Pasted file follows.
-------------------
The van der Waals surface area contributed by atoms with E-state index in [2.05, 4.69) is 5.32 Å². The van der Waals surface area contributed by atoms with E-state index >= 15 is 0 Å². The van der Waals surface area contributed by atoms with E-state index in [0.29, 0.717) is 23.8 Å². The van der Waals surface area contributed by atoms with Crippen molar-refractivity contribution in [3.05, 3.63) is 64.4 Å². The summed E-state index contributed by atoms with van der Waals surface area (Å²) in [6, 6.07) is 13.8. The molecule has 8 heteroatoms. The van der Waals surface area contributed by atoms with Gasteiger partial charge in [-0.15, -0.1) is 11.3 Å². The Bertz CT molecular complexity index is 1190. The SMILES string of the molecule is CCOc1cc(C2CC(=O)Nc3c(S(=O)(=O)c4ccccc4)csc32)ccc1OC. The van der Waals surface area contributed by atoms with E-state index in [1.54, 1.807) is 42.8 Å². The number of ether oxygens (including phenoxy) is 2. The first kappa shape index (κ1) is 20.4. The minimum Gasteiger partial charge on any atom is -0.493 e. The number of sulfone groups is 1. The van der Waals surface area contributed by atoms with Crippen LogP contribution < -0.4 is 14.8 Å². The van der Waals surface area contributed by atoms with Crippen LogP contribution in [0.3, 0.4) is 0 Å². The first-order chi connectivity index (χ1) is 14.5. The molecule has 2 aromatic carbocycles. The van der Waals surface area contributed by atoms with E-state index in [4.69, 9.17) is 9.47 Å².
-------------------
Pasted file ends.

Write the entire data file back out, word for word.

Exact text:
The van der Waals surface area contributed by atoms with E-state index in [2.05, 4.69) is 5.32 Å². The van der Waals surface area contributed by atoms with E-state index >= 15 is 0 Å². The van der Waals surface area contributed by atoms with E-state index in [0.29, 0.717) is 23.8 Å². The van der Waals surface area contributed by atoms with Crippen molar-refractivity contribution in [3.05, 3.63) is 64.4 Å². The summed E-state index contributed by atoms with van der Waals surface area (Å²) in [6, 6.07) is 13.8. The molecule has 8 heteroatoms. The van der Waals surface area contributed by atoms with Gasteiger partial charge in [-0.15, -0.1) is 11.3 Å². The Bertz CT molecular complexity index is 1190. The SMILES string of the molecule is CCOc1cc(C2CC(=O)Nc3c(S(=O)(=O)c4ccccc4)csc32)ccc1OC. The van der Waals surface area contributed by atoms with E-state index in [1.54, 1.807) is 42.8 Å². The number of ether oxygens (including phenoxy) is 2. The first kappa shape index (κ1) is 20.4. The minimum Gasteiger partial charge on any atom is -0.493 e. The number of sulfone groups is 1. The van der Waals surface area contributed by atoms with Crippen LogP contribution < -0.4 is 14.8 Å². The van der Waals surface area contributed by atoms with Crippen LogP contribution in [0.3, 0.4) is 0 Å². The first-order chi connectivity index (χ1) is 14.5. The molecule has 2 aromatic carbocycles. The van der Waals surface area contributed by atoms with E-state index in [4.69, 9.17) is 9.47 Å².